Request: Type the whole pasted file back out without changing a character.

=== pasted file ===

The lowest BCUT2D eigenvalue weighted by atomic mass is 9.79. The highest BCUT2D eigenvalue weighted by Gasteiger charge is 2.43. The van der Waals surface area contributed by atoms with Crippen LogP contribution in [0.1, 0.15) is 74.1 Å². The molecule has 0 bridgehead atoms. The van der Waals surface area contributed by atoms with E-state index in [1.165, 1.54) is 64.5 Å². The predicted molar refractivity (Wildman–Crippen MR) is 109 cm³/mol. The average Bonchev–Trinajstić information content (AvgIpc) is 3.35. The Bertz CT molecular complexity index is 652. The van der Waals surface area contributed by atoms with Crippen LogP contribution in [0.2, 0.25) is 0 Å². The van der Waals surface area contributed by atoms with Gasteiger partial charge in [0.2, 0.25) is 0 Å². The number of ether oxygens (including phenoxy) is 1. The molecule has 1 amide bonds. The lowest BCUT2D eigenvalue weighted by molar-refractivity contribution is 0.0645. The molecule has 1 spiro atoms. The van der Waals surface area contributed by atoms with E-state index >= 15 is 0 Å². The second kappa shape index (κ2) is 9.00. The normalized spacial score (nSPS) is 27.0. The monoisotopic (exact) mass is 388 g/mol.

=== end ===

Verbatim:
The lowest BCUT2D eigenvalue weighted by atomic mass is 9.79. The highest BCUT2D eigenvalue weighted by Gasteiger charge is 2.43. The van der Waals surface area contributed by atoms with Crippen LogP contribution in [0.1, 0.15) is 74.1 Å². The molecule has 0 bridgehead atoms. The van der Waals surface area contributed by atoms with E-state index in [1.165, 1.54) is 64.5 Å². The predicted molar refractivity (Wildman–Crippen MR) is 109 cm³/mol. The average Bonchev–Trinajstić information content (AvgIpc) is 3.35. The Bertz CT molecular complexity index is 652. The van der Waals surface area contributed by atoms with Crippen LogP contribution in [0.2, 0.25) is 0 Å². The van der Waals surface area contributed by atoms with Gasteiger partial charge in [0.2, 0.25) is 0 Å². The number of ether oxygens (including phenoxy) is 1. The molecule has 1 amide bonds. The lowest BCUT2D eigenvalue weighted by molar-refractivity contribution is 0.0645. The molecule has 1 spiro atoms. The van der Waals surface area contributed by atoms with E-state index >= 15 is 0 Å². The second kappa shape index (κ2) is 9.00. The normalized spacial score (nSPS) is 27.0. The monoisotopic (exact) mass is 388 g/mol.